Although transplant biopsy remains the best means for assessing liver allograft dysfunction, the presence and degree of rejection often is difficult to determine by current histologic criteria. The added diagnostic and prognostic value of examining liver allograft biopsy specimens by immunopathologic methods, such as pheno-typing inflammatory cell infiltrates, has been inconclusive. To examine the value of assessing the phenotype and location of T-cell infiltrates we compared findings in 20 liver transplant biopsy specimens obtained from patients undergoing allograft rejection with those in 20 biopsy specimens from patients with no evidence of rejection. Serial frozen sections from all biopsies were labeled by immunoperoxidase techniques using monoclonal antibodies to identify cells expressing CD3, CD4, CD8, CD45RA, and CD45RO. As expected, the median of average cell infiltrates was higher in the rejecting versus nonrejecting group for each cell phenotype and region. However, statistical comparisons indicated that only some combinations of cell phenotype and location were significantly greater in the rejecting versus nonrejecting groups. The median number of portal CD3+ T cells per high-power field was increased in the rejecting versus nonrejecting groups (15.15 v 5.00 cells/high-power field; P <.01). This primarily was the result of a significant increase in CD8+ cells (7.15 v 1.55 cells/high-power field; P <.0001). Examination of cells expressing CD45 isoforms also revealed a suggested increase (P <.04) in CD45RO+ "memory" but not in CD45RA "naive" T cells infiltrating portal areas. In lobular areas cell infiltrates of any examined phenotype were not significantly increased in the rejecting versus nonrejecting groups. These findings indicate that during liver allograft rejection the most characteristic changes involve an increase in T cells infiltrating the graft in portal regions and suggest that human liver allograft rejection preferentially involves memory CD8+ T cells directed at portal structures.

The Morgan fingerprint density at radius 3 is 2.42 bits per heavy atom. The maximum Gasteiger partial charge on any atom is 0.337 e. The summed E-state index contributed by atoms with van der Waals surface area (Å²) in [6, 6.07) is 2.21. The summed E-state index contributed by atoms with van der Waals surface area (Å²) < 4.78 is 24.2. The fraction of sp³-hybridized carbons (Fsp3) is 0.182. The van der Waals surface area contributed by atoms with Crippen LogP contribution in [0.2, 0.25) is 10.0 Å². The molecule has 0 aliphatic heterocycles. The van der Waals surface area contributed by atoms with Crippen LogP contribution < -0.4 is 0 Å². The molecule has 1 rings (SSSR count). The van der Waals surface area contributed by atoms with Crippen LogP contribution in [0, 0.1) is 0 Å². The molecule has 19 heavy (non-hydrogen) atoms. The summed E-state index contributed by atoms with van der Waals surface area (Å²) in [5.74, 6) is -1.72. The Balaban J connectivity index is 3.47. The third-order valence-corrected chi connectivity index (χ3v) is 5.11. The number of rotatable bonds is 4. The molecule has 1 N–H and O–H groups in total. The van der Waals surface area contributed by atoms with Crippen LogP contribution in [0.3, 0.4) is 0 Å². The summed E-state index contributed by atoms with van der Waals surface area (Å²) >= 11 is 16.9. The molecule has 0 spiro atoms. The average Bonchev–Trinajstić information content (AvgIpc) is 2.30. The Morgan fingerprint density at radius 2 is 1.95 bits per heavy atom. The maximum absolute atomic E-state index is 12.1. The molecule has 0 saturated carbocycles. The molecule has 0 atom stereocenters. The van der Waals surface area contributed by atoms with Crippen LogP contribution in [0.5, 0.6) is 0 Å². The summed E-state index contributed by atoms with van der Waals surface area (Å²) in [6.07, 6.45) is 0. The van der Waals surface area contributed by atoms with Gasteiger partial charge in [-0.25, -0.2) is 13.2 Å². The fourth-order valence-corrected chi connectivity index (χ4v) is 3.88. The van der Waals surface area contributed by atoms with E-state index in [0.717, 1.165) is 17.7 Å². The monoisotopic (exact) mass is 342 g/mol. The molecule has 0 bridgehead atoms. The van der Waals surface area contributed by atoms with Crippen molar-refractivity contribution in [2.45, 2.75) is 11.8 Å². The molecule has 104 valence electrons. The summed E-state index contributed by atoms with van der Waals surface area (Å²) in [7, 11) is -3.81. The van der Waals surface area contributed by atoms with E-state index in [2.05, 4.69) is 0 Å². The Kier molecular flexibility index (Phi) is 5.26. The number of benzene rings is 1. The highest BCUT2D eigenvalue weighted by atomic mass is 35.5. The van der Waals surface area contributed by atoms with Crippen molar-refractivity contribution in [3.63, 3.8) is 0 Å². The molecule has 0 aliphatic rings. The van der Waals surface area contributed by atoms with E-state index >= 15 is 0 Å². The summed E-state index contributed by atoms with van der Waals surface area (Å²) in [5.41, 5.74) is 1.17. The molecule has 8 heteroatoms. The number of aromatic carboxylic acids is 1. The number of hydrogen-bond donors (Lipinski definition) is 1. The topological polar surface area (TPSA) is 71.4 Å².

- liver allograft
- T cells
ASJC Scopus subject areas
- Pathology and Forensic Medicine